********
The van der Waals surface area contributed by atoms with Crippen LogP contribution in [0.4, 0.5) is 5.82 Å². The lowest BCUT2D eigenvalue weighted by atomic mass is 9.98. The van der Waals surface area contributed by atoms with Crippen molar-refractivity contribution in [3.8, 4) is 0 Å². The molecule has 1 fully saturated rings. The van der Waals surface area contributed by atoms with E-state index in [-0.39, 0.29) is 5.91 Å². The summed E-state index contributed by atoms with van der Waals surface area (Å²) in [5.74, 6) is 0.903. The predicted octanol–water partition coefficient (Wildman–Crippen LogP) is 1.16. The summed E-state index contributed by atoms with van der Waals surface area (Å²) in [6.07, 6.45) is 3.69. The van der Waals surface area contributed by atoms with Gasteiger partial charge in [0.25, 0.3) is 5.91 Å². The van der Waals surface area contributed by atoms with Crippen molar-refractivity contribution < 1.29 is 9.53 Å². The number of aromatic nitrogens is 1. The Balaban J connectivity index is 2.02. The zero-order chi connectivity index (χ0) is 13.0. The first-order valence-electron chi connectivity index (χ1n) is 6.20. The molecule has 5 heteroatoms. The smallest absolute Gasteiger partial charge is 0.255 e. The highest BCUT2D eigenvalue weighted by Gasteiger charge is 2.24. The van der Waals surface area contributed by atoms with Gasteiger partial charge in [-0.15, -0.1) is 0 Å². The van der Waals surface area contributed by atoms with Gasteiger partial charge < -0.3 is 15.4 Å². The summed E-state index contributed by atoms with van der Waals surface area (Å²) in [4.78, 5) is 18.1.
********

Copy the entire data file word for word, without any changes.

The van der Waals surface area contributed by atoms with Crippen LogP contribution in [0.4, 0.5) is 5.82 Å². The lowest BCUT2D eigenvalue weighted by atomic mass is 9.98. The van der Waals surface area contributed by atoms with Crippen molar-refractivity contribution in [3.8, 4) is 0 Å². The molecule has 1 fully saturated rings. The van der Waals surface area contributed by atoms with E-state index in [-0.39, 0.29) is 5.91 Å². The summed E-state index contributed by atoms with van der Waals surface area (Å²) in [5.74, 6) is 0.903. The predicted octanol–water partition coefficient (Wildman–Crippen LogP) is 1.16. The summed E-state index contributed by atoms with van der Waals surface area (Å²) in [6.07, 6.45) is 3.69. The van der Waals surface area contributed by atoms with Gasteiger partial charge in [0.25, 0.3) is 5.91 Å². The van der Waals surface area contributed by atoms with Crippen molar-refractivity contribution < 1.29 is 9.53 Å². The number of aromatic nitrogens is 1. The Balaban J connectivity index is 2.02. The zero-order chi connectivity index (χ0) is 13.0. The first-order valence-electron chi connectivity index (χ1n) is 6.20. The molecule has 5 heteroatoms. The smallest absolute Gasteiger partial charge is 0.255 e. The highest BCUT2D eigenvalue weighted by Gasteiger charge is 2.24. The van der Waals surface area contributed by atoms with Gasteiger partial charge in [-0.15, -0.1) is 0 Å². The van der Waals surface area contributed by atoms with Gasteiger partial charge < -0.3 is 15.4 Å². The summed E-state index contributed by atoms with van der Waals surface area (Å²) in [4.78, 5) is 18.1.